Retirement for entrepreneurs: Should you stay on at your business or let go?

January 31, 2024 | 5 minute read

“Retirement” is a word that sends chills up many entrepreneurs’ spines. The idea of giving up control of a business you’ve nurtured and grown can seem inconceivable. But health, family obligations and changing priorities can raise questions about what you want your retirement to look like. Do you want to stay involved in the company? Pass the baton to the next generation or someone you’ve groomed to take over? Or would you prefer to sell or close the business?


This is a very personal decision, and there’s no wrong answer. “No one can tell you what’s best for you,” says Judith Anderson, senior vice president, Retirement & Personal Wealth Solutions at Bank of America.


Staying on

Remaining involved in your business in a more limited capacity will allow you to continue harvesting income from it and stay connected to colleagues without the pressure of running the show. Many entrepreneurs find it rewarding to shift away from day-to-day responsibilities to provide higher-level oversight, coming in as an occasional troubleshooter or consultant for the business. “Just eight to 10 hours a week might be enough to keep you engaged,” Anderson says.


The drawback of this arrangement is that you’re no longer the boss and you may not have the final say in decisions. Additionally, the financial rewards of selling the business are postponed, which may limit your freedom to pursue activities, like travel, whenever you want — and for as long as you want.


Passing the baton

Many entrepreneurs hope to transfer their business to a family member when they retire as a means of creating a legacy for the next generation. If this is your goal, discuss it with potential successors early on to make sure they are fully on board with your vision.


While creating a generational family business can sound appealing, there are potential pitfalls to consider. Conflict can occur within the family if more than one family member wants to take over, and resolving such disagreements could take up lots of your time and attention. In addition, your successor might not have as much aptitude for running the business as you had anticipated. Identify potential successors early, so you can assess their capacity to lead the business before you turn it over. In some cases, owners find it is better to transfer the business to an exceptional employee who has both the aptitude for and interest in managing the business.


Transferring ownership of a business to a family member as a gift also could have financial implications: You may no longer receive income from the business, you won’t reap the financial rewards of selling it and you may have to pay a gift tax, depending on the value of the business. There also could be tax repercussions for your successor. Consult with financial and tax advisors for guidance, and with an attorney to ensure your wishes are reflected in your will.


Selling the business

Some owners prefer to sell their small business to a family member, employee, competitor or private equity firm. If you opt for this route, start planning well in advance. You will need to get your financials in order and should take important steps beforehand such as asking key employees to sign agreements and stay on after the sale. Such actions would give potential buyers confidence that the business will continue to perform successfully without you.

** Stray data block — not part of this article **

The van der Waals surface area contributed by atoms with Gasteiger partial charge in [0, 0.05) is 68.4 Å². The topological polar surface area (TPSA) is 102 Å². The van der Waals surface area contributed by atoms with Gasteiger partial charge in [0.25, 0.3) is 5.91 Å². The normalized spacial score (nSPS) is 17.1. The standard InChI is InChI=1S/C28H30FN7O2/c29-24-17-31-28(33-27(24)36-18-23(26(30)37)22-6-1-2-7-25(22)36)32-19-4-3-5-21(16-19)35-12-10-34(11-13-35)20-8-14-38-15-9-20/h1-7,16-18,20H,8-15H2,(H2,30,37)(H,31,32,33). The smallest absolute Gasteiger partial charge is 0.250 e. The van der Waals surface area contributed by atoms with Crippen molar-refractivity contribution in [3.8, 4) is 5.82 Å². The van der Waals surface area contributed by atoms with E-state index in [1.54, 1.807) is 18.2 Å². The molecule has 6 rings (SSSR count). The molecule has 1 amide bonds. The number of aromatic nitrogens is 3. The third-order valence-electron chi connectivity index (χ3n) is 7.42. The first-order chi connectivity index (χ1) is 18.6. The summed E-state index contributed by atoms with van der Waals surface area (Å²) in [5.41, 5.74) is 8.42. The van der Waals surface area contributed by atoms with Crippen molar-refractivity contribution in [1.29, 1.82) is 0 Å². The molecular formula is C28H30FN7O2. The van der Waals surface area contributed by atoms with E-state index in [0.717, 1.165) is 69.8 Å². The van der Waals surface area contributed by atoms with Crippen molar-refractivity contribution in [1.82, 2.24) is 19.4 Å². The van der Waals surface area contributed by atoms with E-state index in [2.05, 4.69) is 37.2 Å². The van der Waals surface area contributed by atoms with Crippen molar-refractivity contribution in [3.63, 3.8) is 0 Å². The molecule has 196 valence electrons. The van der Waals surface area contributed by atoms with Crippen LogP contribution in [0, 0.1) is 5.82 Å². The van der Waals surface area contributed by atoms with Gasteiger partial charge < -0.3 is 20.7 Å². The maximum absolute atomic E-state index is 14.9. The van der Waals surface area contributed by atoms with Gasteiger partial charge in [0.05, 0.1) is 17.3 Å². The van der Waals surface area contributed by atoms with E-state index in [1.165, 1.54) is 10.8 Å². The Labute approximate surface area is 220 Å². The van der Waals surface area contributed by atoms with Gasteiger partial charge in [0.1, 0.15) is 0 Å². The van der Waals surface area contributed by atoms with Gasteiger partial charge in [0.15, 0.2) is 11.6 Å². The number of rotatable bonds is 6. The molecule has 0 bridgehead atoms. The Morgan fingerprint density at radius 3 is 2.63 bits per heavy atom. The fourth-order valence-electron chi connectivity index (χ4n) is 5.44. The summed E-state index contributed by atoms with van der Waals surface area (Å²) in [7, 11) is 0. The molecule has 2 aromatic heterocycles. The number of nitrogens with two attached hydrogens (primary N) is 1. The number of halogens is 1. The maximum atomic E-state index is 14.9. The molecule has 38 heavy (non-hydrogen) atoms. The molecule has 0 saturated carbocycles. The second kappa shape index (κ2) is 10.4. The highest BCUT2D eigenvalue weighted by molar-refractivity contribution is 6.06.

The sale of your business can help to finance living expenses, travel or a legacy for your loved ones — and there may be an opportunity to maintain ongoing income. Some owners who sell a business negotiate to retain ownership of the commercial real estate and lease it back to the company; others engage with the new owners as consultants for a retainer fee.


However, not all businesses are salable, and economic factors that are out of your control, such as a recession, may affect the valuation of your business. In addition, even if you prefer to receive the proceeds in one lump sum, you might find that your buyer will need to make payments over time.


Considerations when stepping away

Your finances today

Review your assets — including any real or anticipated proceeds from selling your business, as well as retirement savings, investments and income from Social Security payments — with your financial advisor to determine if it’s the right time to retire. In some cases, building up your savings and delaying Social Security payments for a few more years can help to ensure greater financial security in retirement.


Your ongoing financial obligations

Review your budget to make sure you can cover your monthly expenses with some combination of savings, retirement and investment accounts, and Social Security. Downsizing to less expensive housing and reducing other expenses may also make it possible to retire when you wish.


Knowing how you want to spend your time

Not all considerations are financial. Knowing what you want to do in the next phase of your life — whether that’s traveling, volunteering, visiting grandchildren or enjoying hobbies — will help you determine whether staying on or letting go is the best option for you.


There’s no particularly right way to transition out of full-time entrepreneurship. Careful financial planning will help to ensure you enter your next chapter on your own terms.

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